While much has been made of the stability and low-turnover of players in Jim Gavin's Dublin squad, it’s worth noting that only seven that started the 2015 All-Ireland final win are likely to line-out against Kerry on Sunday.
Over the course of four consecutive Sam Maguire wins the Dubs’ boss has quietly changed half his team.
Just a handful from four years ago have walked away from the set-up – Alan Brogan, Denis Bastick and Paul Flynn the only regulars to retire – but Gavin has still kept the pot stirring.
Adapt or die, evolve or meet extinction. Dublin don’t stand still – they keep moving forward and if a better component is found, the older one is switched out and moved along.
Captain Stephen Cluxton, leader of the defence Jonny Cooper, flying Jack McCaffrey, defensive rock James McCarthy, Mister 100% Brian Fenton, free-taker Dean Rock and quarter-back Ciarán Kilkenny are the common threads.
McCaffrey is the only one of those seven who hasn’t started all four of those finals, taking 2016 off to travel while the Dubs went back-to-back for the first time since the 1970’s.
Michael Fitzsimons and Footballer of the Year 2013 Michael Darragh Macauley have both won back their places in the team, David Byrne and Johnny Small have moved from bit-part players in ’15 to first choice now.
Cian O’Sullivan, Philly McMahon, Diarmuid Connolly, Rory O’Carroll and Paddy Andrews have gone from regular starters to impact substitutes over the past four seasons, and both Cormac Costello and Kevin McManamon will start on the bench then as now.
The biggest changes Gavin has made in the past four years have been up front – four players that weren’t even in the match-day 26 in 2015 are now absolutely central to Dublin’s plans. Three are All-Star contenders and two of them have a chance of ending the season by being named Footballer of the Year.
They are Niall Scully, Con O’Callaghan, Brian Howard and Paul Mannion. Mannion won an All-Ireland medal in 2013 before departing the scene to spend a year in China in ’15. The other three are new to the set-up over the past three seasons.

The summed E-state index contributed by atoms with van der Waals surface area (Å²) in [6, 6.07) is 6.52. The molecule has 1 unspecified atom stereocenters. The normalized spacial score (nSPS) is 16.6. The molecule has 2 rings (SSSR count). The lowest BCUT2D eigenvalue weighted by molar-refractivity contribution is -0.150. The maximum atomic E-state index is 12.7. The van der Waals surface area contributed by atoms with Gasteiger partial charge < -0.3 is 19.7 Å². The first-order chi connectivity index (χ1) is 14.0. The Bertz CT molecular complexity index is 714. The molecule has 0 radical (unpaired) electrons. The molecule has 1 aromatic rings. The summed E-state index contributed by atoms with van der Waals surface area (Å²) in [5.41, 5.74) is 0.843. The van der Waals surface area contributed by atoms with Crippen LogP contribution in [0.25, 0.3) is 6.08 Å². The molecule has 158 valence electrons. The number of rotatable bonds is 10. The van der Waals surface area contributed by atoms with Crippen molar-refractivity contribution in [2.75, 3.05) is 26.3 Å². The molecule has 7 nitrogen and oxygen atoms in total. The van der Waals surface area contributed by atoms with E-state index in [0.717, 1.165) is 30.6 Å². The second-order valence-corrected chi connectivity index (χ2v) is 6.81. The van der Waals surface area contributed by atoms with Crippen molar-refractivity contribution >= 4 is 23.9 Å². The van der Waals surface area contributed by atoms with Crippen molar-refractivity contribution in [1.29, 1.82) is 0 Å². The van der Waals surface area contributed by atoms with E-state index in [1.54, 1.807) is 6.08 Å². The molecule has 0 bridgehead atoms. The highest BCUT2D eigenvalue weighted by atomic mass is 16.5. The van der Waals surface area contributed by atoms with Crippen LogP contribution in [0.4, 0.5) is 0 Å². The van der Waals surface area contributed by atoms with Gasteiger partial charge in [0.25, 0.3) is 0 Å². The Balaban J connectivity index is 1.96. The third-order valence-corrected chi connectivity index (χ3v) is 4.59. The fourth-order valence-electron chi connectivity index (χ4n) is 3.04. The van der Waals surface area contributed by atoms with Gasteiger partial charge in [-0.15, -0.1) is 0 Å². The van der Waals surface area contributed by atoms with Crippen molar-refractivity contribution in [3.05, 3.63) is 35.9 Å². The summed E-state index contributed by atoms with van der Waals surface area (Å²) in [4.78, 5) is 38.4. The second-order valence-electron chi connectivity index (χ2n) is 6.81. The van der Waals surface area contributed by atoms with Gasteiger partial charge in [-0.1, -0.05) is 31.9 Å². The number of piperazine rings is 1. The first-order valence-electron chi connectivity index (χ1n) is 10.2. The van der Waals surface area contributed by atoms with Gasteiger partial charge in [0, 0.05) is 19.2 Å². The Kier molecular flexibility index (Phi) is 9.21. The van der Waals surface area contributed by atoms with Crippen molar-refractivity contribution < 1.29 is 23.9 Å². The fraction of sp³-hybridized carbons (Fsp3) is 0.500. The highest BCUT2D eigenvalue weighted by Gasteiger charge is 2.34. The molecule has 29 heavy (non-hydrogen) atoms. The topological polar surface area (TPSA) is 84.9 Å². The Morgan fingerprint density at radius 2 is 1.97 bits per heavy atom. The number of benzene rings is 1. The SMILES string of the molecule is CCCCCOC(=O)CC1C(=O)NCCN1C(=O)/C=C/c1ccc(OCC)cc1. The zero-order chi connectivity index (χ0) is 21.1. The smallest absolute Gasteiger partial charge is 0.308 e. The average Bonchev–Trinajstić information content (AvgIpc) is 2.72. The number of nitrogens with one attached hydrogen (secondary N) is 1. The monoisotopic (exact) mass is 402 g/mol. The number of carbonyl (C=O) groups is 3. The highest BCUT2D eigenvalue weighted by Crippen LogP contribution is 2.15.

"What they bring to the team isn’t just quality, but energy," said Paul Curran, a Dublin 1995 All-Ireland winner alongside Gavin, speaking to RTÉ Sport.
"There has been a fair bit of change for a winning team – it’s not the norm when everyone is fit and there are no injuries.
"Everyone is fit, everyone is keen and Jim has kept introducing young players to the team who are doing the business and keeping All-Ireland winners and All-Stars on the bench. It’s a cycle at this stage – good young players know they will get their chance."
Of those forwards, Mannion is the most experienced and then 23-year-old O’Callaghan comes next, having sat on the bench learning his trade in 2016 and then starting in ’17. Scully was a late replacement in the ’17 final win over Mayo while Howard’s first final involvement was last year as a starter.
Scully often gets overlooked as he doesn’t emit the same star megawatts as some of his team mates. That shouldn’t take away from the fact that he is a vital cog in the Dublin machine and that he would make any other team in the country, Kerry included.
Howard is brilliant in possession, versatile enough to play in the half-backs or half-forwards and able to compete well in the air despite a relative lack of height. His greatest attributes are his athleticism, hard-running and clever decision making – you’ll rarely see him make a mistake on the ball.
It is O’Callaghan and Mannion though that are blazing through football’s skies like comets at the moment.
Their pace and power, accuracy and ability to pick a score from almost any angle have helped to power the Dubs to an average winning margin of almost 15 points in their seven championship games this season.
If Dublin win, whichever of them has a bigger game on Sunday would surely be the front-runner to be crowned Footballer of the Year 2019.
Dublin aren’t just the best, they keep getting better. The team changes, the game-plan adapts and they take the game to the next level.